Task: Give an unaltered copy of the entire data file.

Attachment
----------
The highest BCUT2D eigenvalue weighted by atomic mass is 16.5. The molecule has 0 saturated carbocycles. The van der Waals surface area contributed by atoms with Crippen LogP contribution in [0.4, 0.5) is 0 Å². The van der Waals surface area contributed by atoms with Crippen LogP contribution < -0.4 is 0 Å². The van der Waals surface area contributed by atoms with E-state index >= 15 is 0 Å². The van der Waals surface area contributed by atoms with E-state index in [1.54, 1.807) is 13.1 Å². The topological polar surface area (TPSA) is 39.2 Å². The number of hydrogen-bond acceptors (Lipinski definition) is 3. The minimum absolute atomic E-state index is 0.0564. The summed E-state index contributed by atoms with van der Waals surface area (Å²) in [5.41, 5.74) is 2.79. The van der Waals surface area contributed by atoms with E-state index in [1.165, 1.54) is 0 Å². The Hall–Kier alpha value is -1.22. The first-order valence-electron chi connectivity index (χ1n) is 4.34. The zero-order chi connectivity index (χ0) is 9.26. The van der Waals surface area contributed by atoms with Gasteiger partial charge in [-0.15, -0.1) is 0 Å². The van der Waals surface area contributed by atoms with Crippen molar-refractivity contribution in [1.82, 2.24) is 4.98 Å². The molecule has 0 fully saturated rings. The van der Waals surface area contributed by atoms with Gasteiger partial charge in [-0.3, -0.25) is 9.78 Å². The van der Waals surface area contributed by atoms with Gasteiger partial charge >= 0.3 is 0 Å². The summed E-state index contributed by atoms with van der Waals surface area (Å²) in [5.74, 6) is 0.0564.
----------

The highest BCUT2D eigenvalue weighted by atomic mass is 16.5. The molecule has 0 saturated carbocycles. The van der Waals surface area contributed by atoms with Crippen LogP contribution in [0.4, 0.5) is 0 Å². The van der Waals surface area contributed by atoms with Crippen LogP contribution < -0.4 is 0 Å². The van der Waals surface area contributed by atoms with E-state index >= 15 is 0 Å². The van der Waals surface area contributed by atoms with E-state index in [1.54, 1.807) is 13.1 Å². The topological polar surface area (TPSA) is 39.2 Å². The number of hydrogen-bond acceptors (Lipinski definition) is 3. The minimum absolute atomic E-state index is 0.0564. The summed E-state index contributed by atoms with van der Waals surface area (Å²) in [5.41, 5.74) is 2.79. The van der Waals surface area contributed by atoms with E-state index in [1.165, 1.54) is 0 Å². The Hall–Kier alpha value is -1.22. The first-order valence-electron chi connectivity index (χ1n) is 4.34. The zero-order chi connectivity index (χ0) is 9.26. The van der Waals surface area contributed by atoms with Gasteiger partial charge in [-0.15, -0.1) is 0 Å². The van der Waals surface area contributed by atoms with Crippen molar-refractivity contribution in [1.82, 2.24) is 4.98 Å². The molecule has 0 fully saturated rings. The van der Waals surface area contributed by atoms with Gasteiger partial charge in [-0.3, -0.25) is 9.78 Å². The van der Waals surface area contributed by atoms with Gasteiger partial charge >= 0.3 is 0 Å². The summed E-state index contributed by atoms with van der Waals surface area (Å²) in [5.74, 6) is 0.0564.